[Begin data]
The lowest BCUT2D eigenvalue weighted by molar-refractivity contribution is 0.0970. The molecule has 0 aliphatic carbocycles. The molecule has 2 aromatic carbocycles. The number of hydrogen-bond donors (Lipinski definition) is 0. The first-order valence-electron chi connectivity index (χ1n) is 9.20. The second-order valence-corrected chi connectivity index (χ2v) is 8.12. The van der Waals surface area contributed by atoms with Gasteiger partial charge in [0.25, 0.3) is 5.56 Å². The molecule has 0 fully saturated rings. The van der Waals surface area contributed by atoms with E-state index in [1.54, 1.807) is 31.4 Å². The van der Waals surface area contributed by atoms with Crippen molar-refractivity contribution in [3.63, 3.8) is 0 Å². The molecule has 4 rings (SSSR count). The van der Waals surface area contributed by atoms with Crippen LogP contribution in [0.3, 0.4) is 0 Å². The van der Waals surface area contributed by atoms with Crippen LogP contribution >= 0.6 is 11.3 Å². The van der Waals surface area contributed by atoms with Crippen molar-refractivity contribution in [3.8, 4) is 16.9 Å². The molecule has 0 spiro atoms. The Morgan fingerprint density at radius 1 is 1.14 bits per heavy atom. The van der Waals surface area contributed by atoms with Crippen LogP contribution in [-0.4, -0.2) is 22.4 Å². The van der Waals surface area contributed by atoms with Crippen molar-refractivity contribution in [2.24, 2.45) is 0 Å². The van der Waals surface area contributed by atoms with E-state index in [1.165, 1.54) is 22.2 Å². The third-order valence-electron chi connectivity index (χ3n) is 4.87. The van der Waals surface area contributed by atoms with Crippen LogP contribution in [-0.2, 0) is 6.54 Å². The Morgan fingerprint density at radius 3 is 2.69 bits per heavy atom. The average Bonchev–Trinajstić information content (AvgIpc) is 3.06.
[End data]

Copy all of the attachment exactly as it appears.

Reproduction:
The lowest BCUT2D eigenvalue weighted by molar-refractivity contribution is 0.0970. The molecule has 0 aliphatic carbocycles. The molecule has 2 aromatic carbocycles. The number of hydrogen-bond donors (Lipinski definition) is 0. The first-order valence-electron chi connectivity index (χ1n) is 9.20. The second-order valence-corrected chi connectivity index (χ2v) is 8.12. The van der Waals surface area contributed by atoms with Gasteiger partial charge in [0.25, 0.3) is 5.56 Å². The molecule has 0 fully saturated rings. The van der Waals surface area contributed by atoms with E-state index in [1.54, 1.807) is 31.4 Å². The van der Waals surface area contributed by atoms with Crippen molar-refractivity contribution in [3.63, 3.8) is 0 Å². The molecule has 4 rings (SSSR count). The van der Waals surface area contributed by atoms with Crippen LogP contribution in [0.3, 0.4) is 0 Å². The van der Waals surface area contributed by atoms with Crippen LogP contribution >= 0.6 is 11.3 Å². The van der Waals surface area contributed by atoms with Crippen molar-refractivity contribution in [3.8, 4) is 16.9 Å². The molecule has 0 spiro atoms. The Morgan fingerprint density at radius 1 is 1.14 bits per heavy atom. The van der Waals surface area contributed by atoms with Crippen LogP contribution in [-0.4, -0.2) is 22.4 Å². The van der Waals surface area contributed by atoms with Crippen molar-refractivity contribution in [2.24, 2.45) is 0 Å². The van der Waals surface area contributed by atoms with E-state index in [1.165, 1.54) is 22.2 Å². The third-order valence-electron chi connectivity index (χ3n) is 4.87. The van der Waals surface area contributed by atoms with Crippen LogP contribution in [-0.2, 0) is 6.54 Å². The Morgan fingerprint density at radius 3 is 2.69 bits per heavy atom. The average Bonchev–Trinajstić information content (AvgIpc) is 3.06.